It's not exactly news--the Navy's decision to fund a huge, interdisciplinary research project on squid skin is so last year--but the topic cropped up again and started me wondering: why do squid use different techniques to make different colors?

Here's an explanatory bit from MSNBC:
Hanlon and colleagues plan to extract the "operating principles" that make the skin of squid, octopuses, and cuttlefish observant, adaptive and responsive to the environment. The information they gather from looking at interactions of pigments and reflectors at the cellular and molecular levels will be used to inform the engineers and scientists building the materials that emulate these properties. . . . According to Hanlon, this work isn't just for secretive military applications. Industry and society may also benefit from the effort, which will reveal knowledge about combining pigments and reflectors.
That's a key thing I hadn't picked up on before: the interaction of pigments and reflectors. Squid skin (and octopus and cuttlefish skin) has two different ways of making color. Chromatophores use pigment to make red, yellow, brown, and black. Iridophores use reflection to make blue and green. And leucophores just reflect ambient light, whatever it is.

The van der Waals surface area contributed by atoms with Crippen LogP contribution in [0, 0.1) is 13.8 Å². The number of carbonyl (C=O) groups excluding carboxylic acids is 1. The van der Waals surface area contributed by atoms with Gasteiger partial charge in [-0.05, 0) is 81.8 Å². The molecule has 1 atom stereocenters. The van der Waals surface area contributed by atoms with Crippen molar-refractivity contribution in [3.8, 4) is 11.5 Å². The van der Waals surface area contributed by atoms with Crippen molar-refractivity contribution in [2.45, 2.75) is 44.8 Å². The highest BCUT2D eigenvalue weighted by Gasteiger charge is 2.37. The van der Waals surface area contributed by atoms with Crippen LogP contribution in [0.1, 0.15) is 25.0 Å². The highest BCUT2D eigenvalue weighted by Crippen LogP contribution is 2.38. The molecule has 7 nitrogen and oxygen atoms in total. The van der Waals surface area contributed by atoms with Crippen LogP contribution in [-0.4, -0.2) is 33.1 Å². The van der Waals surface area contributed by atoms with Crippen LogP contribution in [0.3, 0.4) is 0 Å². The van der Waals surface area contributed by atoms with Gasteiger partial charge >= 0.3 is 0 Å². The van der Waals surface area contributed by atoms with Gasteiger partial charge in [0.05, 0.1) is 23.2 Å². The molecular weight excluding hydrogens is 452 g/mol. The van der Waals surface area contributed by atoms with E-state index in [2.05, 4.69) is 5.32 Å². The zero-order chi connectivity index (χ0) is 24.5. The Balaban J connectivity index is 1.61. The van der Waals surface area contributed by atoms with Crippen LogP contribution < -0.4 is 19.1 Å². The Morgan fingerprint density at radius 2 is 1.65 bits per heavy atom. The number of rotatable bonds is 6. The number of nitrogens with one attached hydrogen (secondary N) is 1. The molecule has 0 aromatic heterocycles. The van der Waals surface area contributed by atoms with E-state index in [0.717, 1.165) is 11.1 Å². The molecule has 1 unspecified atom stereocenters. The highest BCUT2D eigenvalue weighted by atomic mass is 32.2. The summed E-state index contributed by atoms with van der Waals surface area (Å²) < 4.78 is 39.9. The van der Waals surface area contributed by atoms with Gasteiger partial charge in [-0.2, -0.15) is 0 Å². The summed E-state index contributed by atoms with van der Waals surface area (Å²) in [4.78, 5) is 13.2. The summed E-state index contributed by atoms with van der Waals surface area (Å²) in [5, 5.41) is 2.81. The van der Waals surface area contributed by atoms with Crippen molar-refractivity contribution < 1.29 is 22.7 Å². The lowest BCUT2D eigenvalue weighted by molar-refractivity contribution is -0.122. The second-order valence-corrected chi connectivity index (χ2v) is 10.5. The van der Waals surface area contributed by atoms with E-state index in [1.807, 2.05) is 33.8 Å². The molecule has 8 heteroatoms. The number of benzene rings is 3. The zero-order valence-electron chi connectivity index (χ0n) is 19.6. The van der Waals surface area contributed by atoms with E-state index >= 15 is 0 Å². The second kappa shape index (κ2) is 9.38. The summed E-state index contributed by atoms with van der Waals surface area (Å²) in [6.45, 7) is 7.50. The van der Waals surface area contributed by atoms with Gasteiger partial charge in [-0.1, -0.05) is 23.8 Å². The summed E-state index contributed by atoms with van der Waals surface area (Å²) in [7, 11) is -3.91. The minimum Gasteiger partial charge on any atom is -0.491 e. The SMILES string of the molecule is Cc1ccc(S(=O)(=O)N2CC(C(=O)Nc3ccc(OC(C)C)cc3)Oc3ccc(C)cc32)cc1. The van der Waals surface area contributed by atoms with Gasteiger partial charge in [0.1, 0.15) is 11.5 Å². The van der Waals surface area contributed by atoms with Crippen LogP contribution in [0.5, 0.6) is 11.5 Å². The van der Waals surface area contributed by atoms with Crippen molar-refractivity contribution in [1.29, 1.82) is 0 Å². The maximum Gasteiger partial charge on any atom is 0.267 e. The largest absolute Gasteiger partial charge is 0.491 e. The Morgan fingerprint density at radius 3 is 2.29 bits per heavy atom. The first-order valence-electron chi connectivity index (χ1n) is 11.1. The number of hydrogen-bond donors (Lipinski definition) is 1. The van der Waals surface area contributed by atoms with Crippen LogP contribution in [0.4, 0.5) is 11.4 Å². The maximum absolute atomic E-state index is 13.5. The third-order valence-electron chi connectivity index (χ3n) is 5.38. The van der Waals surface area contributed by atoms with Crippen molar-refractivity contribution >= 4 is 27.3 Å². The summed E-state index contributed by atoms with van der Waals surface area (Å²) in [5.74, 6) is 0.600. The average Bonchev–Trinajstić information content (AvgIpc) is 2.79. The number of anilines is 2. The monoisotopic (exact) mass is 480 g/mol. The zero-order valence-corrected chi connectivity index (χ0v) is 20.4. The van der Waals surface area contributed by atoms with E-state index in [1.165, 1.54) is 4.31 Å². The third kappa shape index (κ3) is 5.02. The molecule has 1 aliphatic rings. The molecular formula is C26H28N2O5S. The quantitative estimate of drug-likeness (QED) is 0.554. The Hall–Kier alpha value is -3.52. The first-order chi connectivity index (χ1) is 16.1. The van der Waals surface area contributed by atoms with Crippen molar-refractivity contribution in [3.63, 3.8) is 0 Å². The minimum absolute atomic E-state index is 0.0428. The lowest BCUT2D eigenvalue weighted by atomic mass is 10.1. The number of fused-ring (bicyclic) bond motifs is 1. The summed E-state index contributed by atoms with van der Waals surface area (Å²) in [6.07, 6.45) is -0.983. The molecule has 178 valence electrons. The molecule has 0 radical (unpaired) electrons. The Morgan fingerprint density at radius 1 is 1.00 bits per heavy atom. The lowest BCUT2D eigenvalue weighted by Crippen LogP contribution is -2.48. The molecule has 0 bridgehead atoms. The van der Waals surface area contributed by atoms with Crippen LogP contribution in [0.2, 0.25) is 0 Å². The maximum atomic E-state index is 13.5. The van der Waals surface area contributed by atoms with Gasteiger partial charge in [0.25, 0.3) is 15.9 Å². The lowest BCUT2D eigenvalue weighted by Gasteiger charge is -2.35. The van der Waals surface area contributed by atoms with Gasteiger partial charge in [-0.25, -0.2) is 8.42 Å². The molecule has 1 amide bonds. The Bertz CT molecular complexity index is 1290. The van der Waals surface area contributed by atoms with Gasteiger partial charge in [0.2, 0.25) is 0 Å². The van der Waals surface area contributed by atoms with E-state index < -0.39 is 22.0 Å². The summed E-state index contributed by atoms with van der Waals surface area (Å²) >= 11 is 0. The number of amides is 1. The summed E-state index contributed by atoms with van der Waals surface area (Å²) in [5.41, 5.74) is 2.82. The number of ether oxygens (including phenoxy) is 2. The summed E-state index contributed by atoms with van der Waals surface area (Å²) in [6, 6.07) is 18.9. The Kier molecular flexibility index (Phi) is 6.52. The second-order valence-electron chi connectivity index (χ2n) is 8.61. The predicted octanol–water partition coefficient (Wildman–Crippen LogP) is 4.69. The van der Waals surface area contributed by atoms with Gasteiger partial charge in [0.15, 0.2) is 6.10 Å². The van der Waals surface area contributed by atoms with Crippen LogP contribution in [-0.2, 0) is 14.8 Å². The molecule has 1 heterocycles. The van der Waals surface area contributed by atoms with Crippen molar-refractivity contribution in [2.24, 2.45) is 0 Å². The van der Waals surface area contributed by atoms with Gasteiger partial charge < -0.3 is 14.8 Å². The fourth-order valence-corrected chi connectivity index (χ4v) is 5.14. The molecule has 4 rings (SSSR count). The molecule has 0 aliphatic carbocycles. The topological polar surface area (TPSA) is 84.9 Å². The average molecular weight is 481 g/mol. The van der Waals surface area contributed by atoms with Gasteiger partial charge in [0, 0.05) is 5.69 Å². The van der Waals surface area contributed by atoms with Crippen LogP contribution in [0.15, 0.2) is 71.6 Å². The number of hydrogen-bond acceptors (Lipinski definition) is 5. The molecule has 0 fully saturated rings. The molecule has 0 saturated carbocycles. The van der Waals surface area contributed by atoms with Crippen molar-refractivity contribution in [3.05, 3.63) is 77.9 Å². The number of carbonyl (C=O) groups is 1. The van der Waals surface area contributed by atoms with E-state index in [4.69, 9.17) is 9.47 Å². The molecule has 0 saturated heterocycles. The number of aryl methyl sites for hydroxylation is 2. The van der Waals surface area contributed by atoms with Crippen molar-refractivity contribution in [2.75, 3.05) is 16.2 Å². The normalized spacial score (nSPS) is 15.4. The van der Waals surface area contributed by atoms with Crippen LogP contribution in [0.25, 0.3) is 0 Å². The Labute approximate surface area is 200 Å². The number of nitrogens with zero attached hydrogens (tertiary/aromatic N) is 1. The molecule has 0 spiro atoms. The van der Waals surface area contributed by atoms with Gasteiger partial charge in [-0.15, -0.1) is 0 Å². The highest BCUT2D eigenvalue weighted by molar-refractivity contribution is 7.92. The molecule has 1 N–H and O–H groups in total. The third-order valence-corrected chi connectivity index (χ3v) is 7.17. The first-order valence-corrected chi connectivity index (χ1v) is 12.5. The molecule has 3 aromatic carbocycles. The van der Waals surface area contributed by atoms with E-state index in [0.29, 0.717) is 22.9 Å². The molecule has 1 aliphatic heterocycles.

But if you've already got chromatophores, why not use pigment to make blue and green? Or, put another way, if you've got iridophores, why not use reflection to make red and yellow? Why invest in two totally different systems?

As I understand it, biological pigment has a much easier time making reds, browns, blacks, and yellows (think of human skin and hair tones). Reflection, which has a lot more to do with physics than biology even when biological creatures use it, has a much easier time with blues and greens (think of the scattering and reflection that make the sky and water blue).

Very clever of cephalopods to maximize their spectral coverage by using both . . .

Piece of skin from a juvenile Humboldt squid. The splotches are chromatophores; the reflective band in the upper right in composed of irido/leucophores.

P.S. Sorry this has been much less than Squid-A-Day lately. I'm working on another big project that's cutting into my blogging time . . . but it'll be wrapped up soon and I'll share some fun snippets! For now, let's just say my relationship with Illustrator has been taken to a whole new level.